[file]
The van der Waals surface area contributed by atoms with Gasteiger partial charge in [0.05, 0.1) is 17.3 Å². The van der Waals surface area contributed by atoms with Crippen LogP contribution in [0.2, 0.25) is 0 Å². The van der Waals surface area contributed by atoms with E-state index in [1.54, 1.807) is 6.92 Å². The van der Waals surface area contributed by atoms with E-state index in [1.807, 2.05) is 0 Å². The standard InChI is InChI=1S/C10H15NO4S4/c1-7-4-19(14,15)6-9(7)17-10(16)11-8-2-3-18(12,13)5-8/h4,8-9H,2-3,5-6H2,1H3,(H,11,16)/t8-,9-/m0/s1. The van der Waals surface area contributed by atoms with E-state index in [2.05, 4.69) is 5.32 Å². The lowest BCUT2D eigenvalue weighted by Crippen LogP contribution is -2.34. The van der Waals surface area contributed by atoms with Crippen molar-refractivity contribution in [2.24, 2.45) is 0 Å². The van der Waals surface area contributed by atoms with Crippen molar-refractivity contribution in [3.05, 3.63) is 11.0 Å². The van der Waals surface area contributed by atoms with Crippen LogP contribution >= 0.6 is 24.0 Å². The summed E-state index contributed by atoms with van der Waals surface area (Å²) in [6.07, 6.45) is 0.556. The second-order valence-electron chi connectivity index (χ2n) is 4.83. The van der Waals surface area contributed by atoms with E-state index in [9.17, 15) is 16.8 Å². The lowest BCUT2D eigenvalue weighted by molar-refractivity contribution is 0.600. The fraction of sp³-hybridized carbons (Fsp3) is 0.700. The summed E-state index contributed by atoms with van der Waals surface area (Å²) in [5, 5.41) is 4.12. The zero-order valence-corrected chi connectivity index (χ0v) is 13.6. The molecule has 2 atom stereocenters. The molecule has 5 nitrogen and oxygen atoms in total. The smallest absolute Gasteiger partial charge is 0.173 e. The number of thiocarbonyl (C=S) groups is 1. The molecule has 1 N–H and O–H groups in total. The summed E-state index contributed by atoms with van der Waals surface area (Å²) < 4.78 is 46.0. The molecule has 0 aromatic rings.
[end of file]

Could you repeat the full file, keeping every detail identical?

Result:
The van der Waals surface area contributed by atoms with Gasteiger partial charge in [0.05, 0.1) is 17.3 Å². The van der Waals surface area contributed by atoms with Crippen LogP contribution in [0.2, 0.25) is 0 Å². The van der Waals surface area contributed by atoms with E-state index in [1.54, 1.807) is 6.92 Å². The van der Waals surface area contributed by atoms with E-state index in [1.807, 2.05) is 0 Å². The standard InChI is InChI=1S/C10H15NO4S4/c1-7-4-19(14,15)6-9(7)17-10(16)11-8-2-3-18(12,13)5-8/h4,8-9H,2-3,5-6H2,1H3,(H,11,16)/t8-,9-/m0/s1. The van der Waals surface area contributed by atoms with E-state index in [2.05, 4.69) is 5.32 Å². The lowest BCUT2D eigenvalue weighted by Crippen LogP contribution is -2.34. The van der Waals surface area contributed by atoms with Crippen molar-refractivity contribution in [2.24, 2.45) is 0 Å². The van der Waals surface area contributed by atoms with Crippen molar-refractivity contribution in [3.05, 3.63) is 11.0 Å². The van der Waals surface area contributed by atoms with Crippen LogP contribution >= 0.6 is 24.0 Å². The summed E-state index contributed by atoms with van der Waals surface area (Å²) in [6.07, 6.45) is 0.556. The second-order valence-electron chi connectivity index (χ2n) is 4.83. The van der Waals surface area contributed by atoms with E-state index in [9.17, 15) is 16.8 Å². The lowest BCUT2D eigenvalue weighted by molar-refractivity contribution is 0.600. The fraction of sp³-hybridized carbons (Fsp3) is 0.700. The summed E-state index contributed by atoms with van der Waals surface area (Å²) in [5, 5.41) is 4.12. The zero-order valence-corrected chi connectivity index (χ0v) is 13.6. The molecule has 2 atom stereocenters. The molecule has 5 nitrogen and oxygen atoms in total. The smallest absolute Gasteiger partial charge is 0.173 e. The number of thiocarbonyl (C=S) groups is 1. The molecule has 1 N–H and O–H groups in total. The summed E-state index contributed by atoms with van der Waals surface area (Å²) < 4.78 is 46.0. The molecule has 0 aromatic rings.